/dev/tap? /dev/rmt? SEE ALSO
ar(1), tar(1) DIAGNOSTICS
Several; the non-obvious one is `Phase error', which means the file changed after it was selected for dumping but before it was dumped. BUGS
A single file with several links to it is treated like several files. Binary-coded control information makes magnetic tapes written by tp difficult to carry to other machines; tar(1) avoids the problem. 7th Edition April 29, 1985 TP(1)

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TAR(1)							      General Commands Manual							    TAR(1)

NAME
tar - tape archiver SYNOPSIS
tar [ key ] [ name ... ] DESCRIPTION
Tar saves and restores multiple files on a single file (usually a magnetic tape, but it can be any file). Tar's actions are controlled by the key argument. The key is a string of characters containing at most one function letter and possibly one or more function modifiers. Other arguments to tar are file or directory names specifying which files to dump or restore. In all cases, appearance of a directory name refers to the files and (recursively) subdirectories of that directory. The function portion of the key is specified by one of the following letters: r The named files are written on the end of the tape. The c function implies this. x The named files are extracted from the tape. If the named file matches a directory whose contents had been written onto the tape, this directory is (recursively) extracted. The owner, modification time, and mode are restored (if possible). If no file argument is given, the entire content of the tape is extracted. Note that if multiple entries specifying the same file are on the tape, the last one overwrites all earlier. t The names of the specified files are listed each time they occur on the tape. If no file argument is given, all of the names on the tape are listed. u The named files are added to the tape if either they are not already there or have been modified since last put on the tape. c Create a new tape; writing begins on the beginning of the tape instead of after the last file. This command implies r. The following characters may be used in addition to the letter which selects the function desired. o On output, tar normally places information specifying owner and modes of directories in the archive. Former versions of tar, when encountering this information will give error message of the form "<name>/: cannot create". This modifier will suppress the directory information. p This modifier says to restore files to their original modes, ignoring the present umask(2). Setuid and sticky information will also be restored to the super-user. 0, ..., 9 This modifier selects an alternate drive on which the tape is mounted. The default is drive 0 at 1600 bpi, which is normally /dev/rmt8. v Normally tar does its work silently. The v (verbose) option makes tar print the name of each file it treats preceded by the function letter. With the t function, the verbose option gives more information about the tape entries than just their names. w Tar prints the action to be taken followed by file name, then wait for user confirmation. If a word beginning with `y' is given, the action is done. Any other input means don't do it. f Tar uses the next argument as the name of the archive instead of /dev/rmt?. If the name of the file is `-', tar writes to stan- dard output or reads from standard input, whichever is appropriate. Thus, tar can be used as the head or tail of a filter chain. Tar can also be used to move hierarchies with the command cd fromdir; tar cf - . | (cd todir; tar xf -) b Tar uses the next argument as the blocking factor for tape records. The default is 20 (the maximum). This option should only be used with raw magnetic tape archives (See f above). The block size is determined automatically when reading tapes (key letters `x' and `t'). l tells tar to complain if it cannot resolve all of the links to the files dumped. If this is not specified, no error messages are printed. m tells tar not to restore the modification times. The modification time will be the time of extraction. h Force tar to follow symbolic links as if they were normal files or directories. Normally, tar does not follow symbolic links. B Forces input and output blocking to 20 blocks per record. This option was added so that tar can work across a communications channel where the blocking may not be maintained. C If a file name is preceded by -C, then tar will perform a chdir(2) to that file name. This allows multiple directories not related by a close common parent to be archived using short relative path names. For example, to archive files from /usr/include and from /etc, one might use tar c -C /usr include -C / etc Previous restrictions dealing with tar's inability to properly handle blocked archives have been lifted. FILES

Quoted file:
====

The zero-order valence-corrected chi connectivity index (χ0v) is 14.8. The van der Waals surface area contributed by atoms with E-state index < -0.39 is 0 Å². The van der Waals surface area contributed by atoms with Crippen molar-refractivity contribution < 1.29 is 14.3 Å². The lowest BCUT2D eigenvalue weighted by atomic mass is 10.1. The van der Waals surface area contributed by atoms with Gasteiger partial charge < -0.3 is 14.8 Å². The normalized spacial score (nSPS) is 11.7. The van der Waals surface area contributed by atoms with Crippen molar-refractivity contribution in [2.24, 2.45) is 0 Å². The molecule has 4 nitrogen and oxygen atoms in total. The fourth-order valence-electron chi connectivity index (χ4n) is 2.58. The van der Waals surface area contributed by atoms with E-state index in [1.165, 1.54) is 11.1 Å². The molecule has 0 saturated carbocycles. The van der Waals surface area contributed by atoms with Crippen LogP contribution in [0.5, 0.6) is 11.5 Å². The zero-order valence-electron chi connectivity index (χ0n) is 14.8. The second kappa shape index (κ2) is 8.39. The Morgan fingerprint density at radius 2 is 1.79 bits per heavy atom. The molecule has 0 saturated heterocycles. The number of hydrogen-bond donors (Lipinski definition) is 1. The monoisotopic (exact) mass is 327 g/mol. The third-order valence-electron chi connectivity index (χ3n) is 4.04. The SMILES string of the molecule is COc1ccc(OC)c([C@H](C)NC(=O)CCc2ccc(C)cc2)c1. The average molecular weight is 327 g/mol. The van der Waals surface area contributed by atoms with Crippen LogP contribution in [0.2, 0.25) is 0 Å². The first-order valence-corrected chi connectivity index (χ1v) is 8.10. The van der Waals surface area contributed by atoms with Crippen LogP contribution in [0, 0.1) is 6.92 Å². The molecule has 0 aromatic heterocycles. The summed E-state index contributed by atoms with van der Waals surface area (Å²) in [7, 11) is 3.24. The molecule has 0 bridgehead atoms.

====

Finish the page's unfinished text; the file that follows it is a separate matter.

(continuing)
/dev/rmt? /tmp/tar* SEE ALSO
tar(5) DIAGNOSTICS
Complaints about bad key characters and tape read/write errors. Complaints if enough memory is not available to hold the link tables. BUGS
There is no way to ask for the n-th occurrence of a file. Tape errors are handled ungracefully. The u option can be slow. The current limit on file name length is 100 characters. There is no way selectively to follow symbolic links. When extracting tapes created with the r or u options, directory modification times may not be set correctly. 7th Edition May 12, 1986 TAR(1)